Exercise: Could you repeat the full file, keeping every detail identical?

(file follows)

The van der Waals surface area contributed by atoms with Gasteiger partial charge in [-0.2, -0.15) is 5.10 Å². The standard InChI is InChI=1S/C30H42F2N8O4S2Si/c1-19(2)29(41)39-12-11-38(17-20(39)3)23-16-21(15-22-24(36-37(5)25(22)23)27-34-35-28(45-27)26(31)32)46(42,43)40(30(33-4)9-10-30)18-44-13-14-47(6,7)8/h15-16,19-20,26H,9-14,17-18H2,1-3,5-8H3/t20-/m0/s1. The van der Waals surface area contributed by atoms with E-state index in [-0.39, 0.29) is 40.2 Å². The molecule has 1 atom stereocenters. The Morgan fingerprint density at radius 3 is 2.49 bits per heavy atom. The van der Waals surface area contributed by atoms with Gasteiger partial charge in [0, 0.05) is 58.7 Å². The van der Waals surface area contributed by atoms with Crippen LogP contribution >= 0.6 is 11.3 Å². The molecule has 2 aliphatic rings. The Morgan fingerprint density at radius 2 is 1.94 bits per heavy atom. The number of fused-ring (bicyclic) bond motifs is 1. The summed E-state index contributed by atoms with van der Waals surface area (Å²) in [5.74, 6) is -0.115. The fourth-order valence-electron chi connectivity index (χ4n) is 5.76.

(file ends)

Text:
The van der Waals surface area contributed by atoms with Gasteiger partial charge in [-0.2, -0.15) is 5.10 Å². The standard InChI is InChI=1S/C30H42F2N8O4S2Si/c1-19(2)29(41)39-12-11-38(17-20(39)3)23-16-21(15-22-24(36-37(5)25(22)23)27-34-35-28(45-27)26(31)32)46(42,43)40(30(33-4)9-10-30)18-44-13-14-47(6,7)8/h15-16,19-20,26H,9-14,17-18H2,1-3,5-8H3/t20-/m0/s1. The van der Waals surface area contributed by atoms with E-state index in [-0.39, 0.29) is 40.2 Å². The molecule has 1 atom stereocenters. The Morgan fingerprint density at radius 3 is 2.49 bits per heavy atom. The van der Waals surface area contributed by atoms with Gasteiger partial charge in [0, 0.05) is 58.7 Å². The van der Waals surface area contributed by atoms with Crippen LogP contribution >= 0.6 is 11.3 Å². The molecule has 2 aliphatic rings. The Morgan fingerprint density at radius 2 is 1.94 bits per heavy atom. The number of fused-ring (bicyclic) bond motifs is 1. The summed E-state index contributed by atoms with van der Waals surface area (Å²) in [5.74, 6) is -0.115. The fourth-order valence-electron chi connectivity index (χ4n) is 5.76.